Does ADHD Affect Sleep?

By April 24, 2022 May 5th, 2022 No Comments
Man having trouble sleeping due to ADHD

As we’ve covered in previous articles, ADHD can present a number of obstacles or complications in one’s daily life. One particular area of interest is the susceptibility to secondary sleep disorders. Given the hyperactive nature of ADHD, it is not exactly surprising that sleep patterns would be affected.

Studies have shown that 25% to 50% of individuals diagnosed with ADHD also have shown to have an underlying sleep issue.1 In order to have a better quality of life (and get a better night’s sleep) it is vital to understand the synergy between ADHD and common sleep disorders.

How Does ADHD Affect Sleep?

Sleep studies have shown that individuals with ADHD generally have a more difficult time falling and staying asleep.2 In addition, they were also shown to have more frequent sleep disturbances, and are more likely to show signs of common sleep disorders such as:3

Circadian Rhythm Sleep Disorder: A condition in which an individual’s sleep patterns are shifted. The most common example is one who stays up later and wakes up later than normal.

Restless Leg Syndrome: A condition characterized by a constant tingling sensation in the legs, making it more difficult to fall asleep.

Sleep-Disordered Breathing: A collection of breathing-related disorders, such as snoring or sleep apnea. While individuals may not even be aware of these disorders, they can affect their overall quality of sleep.

Narcolepsy: A condition in which individuals will suddenly fall asleep during daytime hours. This can be dangerous in many cases, and will generally cause an overall reduction in one’s quality of life.

How Do Sleep Disorders Affect People With ADHD?

While there is not much evidence regarding the direct effect of sleep disorders on ADHD itself, sleep disorders do present an added layer of complications.4 For example, individuals suffering from insomnia in addition to ADHD may feel even more agitated during the evening, which may, in turn, exacerbate the symptoms of ADHD. This synergy may continue to build upon each other to greatly reduce to quality of one’s sleep, and consequent the quality of one’s physcial and mental health.

Tips for Getting Better Sleep If You Have ADHD

Sleep is essential for our physical health and mental wellbeing. We need 7-8 hours of uninterrupted sleep each night. Lack of sleep can lead to irritability, mood swings and poor concentration.

Here are some tips to help you get better quality sleep:

• Have a regular bedtime routine. Try to go to bed at the same time every night. Avoid watching TV or using computers before bedtime.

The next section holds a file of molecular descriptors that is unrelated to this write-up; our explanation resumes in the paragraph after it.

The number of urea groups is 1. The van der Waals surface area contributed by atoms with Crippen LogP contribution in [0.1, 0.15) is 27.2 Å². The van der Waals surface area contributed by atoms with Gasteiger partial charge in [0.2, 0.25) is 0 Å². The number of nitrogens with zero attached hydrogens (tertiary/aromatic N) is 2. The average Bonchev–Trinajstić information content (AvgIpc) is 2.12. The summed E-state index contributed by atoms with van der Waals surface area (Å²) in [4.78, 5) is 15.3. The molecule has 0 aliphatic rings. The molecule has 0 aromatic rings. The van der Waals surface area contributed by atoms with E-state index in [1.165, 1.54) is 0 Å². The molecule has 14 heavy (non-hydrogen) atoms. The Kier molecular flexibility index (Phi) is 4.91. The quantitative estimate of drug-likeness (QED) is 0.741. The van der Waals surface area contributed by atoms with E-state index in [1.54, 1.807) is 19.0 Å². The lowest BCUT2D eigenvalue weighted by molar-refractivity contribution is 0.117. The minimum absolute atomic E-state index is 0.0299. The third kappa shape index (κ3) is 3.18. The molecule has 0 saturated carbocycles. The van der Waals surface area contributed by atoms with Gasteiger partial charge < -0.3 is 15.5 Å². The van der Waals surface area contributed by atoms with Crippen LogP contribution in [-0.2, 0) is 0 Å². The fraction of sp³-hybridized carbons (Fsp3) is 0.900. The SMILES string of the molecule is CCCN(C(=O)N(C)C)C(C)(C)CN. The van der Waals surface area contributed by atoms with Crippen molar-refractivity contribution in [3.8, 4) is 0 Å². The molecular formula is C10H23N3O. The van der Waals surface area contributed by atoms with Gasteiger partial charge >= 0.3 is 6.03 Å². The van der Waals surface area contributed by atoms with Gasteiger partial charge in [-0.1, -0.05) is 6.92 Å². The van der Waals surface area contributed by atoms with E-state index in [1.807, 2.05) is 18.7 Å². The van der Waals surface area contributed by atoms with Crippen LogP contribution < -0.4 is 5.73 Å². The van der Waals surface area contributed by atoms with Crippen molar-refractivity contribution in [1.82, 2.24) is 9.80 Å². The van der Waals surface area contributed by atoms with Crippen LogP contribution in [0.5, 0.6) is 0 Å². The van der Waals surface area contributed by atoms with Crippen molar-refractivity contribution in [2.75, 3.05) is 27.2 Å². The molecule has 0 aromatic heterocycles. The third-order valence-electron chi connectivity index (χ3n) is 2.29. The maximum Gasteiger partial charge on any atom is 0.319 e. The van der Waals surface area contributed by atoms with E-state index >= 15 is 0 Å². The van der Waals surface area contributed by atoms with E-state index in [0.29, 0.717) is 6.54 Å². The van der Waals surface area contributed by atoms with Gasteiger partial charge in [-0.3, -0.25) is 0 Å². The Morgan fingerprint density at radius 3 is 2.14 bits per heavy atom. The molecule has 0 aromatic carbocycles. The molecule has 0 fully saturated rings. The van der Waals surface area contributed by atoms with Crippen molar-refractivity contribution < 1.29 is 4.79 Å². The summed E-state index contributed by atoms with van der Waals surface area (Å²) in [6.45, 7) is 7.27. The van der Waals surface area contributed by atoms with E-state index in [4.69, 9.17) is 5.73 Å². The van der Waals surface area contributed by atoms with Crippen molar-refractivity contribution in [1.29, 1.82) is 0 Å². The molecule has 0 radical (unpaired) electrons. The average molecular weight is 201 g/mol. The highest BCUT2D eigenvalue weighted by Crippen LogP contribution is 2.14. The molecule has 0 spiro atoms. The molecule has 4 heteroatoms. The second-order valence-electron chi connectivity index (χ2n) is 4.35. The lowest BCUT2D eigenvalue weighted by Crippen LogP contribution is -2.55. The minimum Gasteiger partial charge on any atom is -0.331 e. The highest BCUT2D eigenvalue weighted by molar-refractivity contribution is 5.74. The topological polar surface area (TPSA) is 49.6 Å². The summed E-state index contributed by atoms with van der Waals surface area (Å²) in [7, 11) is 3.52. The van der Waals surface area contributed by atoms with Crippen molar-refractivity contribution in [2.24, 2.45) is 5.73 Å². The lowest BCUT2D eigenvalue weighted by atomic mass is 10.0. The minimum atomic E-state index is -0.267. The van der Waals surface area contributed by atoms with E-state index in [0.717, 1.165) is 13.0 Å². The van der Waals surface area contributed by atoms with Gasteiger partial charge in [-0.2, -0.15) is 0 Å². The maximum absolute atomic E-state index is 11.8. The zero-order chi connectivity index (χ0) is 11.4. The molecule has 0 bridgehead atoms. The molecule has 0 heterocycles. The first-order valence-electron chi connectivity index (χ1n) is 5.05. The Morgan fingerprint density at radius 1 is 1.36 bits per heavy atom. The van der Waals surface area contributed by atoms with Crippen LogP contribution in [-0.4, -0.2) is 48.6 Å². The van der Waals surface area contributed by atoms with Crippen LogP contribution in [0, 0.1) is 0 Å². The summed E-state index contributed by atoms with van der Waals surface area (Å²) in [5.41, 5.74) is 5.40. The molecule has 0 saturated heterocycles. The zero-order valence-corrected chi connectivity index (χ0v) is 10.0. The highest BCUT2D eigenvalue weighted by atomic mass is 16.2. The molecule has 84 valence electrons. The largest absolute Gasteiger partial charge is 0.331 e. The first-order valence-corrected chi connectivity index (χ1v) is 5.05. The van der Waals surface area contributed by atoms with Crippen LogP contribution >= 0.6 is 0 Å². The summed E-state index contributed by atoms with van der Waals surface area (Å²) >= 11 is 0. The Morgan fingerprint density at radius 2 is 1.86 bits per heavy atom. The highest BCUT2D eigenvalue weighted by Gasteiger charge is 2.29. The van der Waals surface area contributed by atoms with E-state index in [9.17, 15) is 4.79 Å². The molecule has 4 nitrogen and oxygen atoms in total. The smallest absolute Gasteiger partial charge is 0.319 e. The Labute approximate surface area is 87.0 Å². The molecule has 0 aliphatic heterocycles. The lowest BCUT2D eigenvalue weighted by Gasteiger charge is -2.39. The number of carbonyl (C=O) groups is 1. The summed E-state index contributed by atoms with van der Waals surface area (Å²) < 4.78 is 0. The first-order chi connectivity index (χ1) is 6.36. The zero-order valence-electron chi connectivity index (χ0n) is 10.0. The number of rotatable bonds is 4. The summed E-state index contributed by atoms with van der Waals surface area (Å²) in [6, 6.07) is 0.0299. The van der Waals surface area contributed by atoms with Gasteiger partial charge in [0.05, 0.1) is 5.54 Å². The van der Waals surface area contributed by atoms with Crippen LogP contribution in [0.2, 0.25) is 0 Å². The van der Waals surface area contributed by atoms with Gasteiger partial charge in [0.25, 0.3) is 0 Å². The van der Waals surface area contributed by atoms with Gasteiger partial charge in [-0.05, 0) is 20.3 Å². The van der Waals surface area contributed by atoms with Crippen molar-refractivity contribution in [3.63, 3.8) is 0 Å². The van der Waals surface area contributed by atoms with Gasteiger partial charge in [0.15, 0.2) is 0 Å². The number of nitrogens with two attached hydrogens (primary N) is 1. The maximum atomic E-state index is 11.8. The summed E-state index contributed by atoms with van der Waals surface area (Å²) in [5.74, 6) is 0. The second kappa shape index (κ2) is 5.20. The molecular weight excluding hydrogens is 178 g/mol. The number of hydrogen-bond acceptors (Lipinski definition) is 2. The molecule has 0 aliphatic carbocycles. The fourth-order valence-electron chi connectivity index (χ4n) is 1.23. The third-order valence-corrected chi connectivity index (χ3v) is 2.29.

• Keep your bedroom cool and dark. A room temperature between 60-65 degrees Fahrenheit is ideal.

• Make sure you don’t eat too late. Eat a light meal 2-3 hours before bedtime. Avoid eating heavy meals after 8pm.

• Exercise regularly. Aim for 30 minutes of exercise 5 days per week.

• Aim for 7-9 hours of sleep each night.

• Use a relaxing bath or shower before bedtime. Relaxing baths and showers can help you relax and prepare your body for sleep.

• Avoid naps during the day. Napping can disrupt your sleep cycle and prevent you from sleeping well at night.

• Avoid strenuous activity right before bedtime. Strenuous activity such as running, playing sports or working out can tire you out and make it harder to fall asleep.

• Limit screen time right before bedtime. Watching TV, reading books or surfing the internet can keep you alert and prevent you from falling asleep.

• Avoid stimulants like coffee, tea and chocolate right before bedtime. Some stimulant medications may be able to help for sleep, but it is best to your consult your healthcare provider before doing so.5

• Avoid smoking and drinking alcohol right before bedtime. Smoking and alcohol can increase your heart rate and make it harder to sleep.

Meridian Advanced Psychiatry Can Help!

Our skilled staff is specially trained to handle both sleep disorders and ADHD. If you or a loved one are suffering from both conditions, there is help available. We’ve helped countless people, each with their own unique circumstance, and we’d be happy to help you as well.

Contact us or call us at (208) 515-CARE to get started.


  1. https://pubmed.ncbi.nlm.nih.gov/30588139/
  2. https://pubmed.ncbi.nlm.nih.gov/28919767/
  3. https://pubmed.ncbi.nlm.nih.gov/24581717/
  4. https://www.sleepfoundation.org/sleep-deprivation
  5. https://pubmed.ncbi.nlm.nih.gov/27515452/
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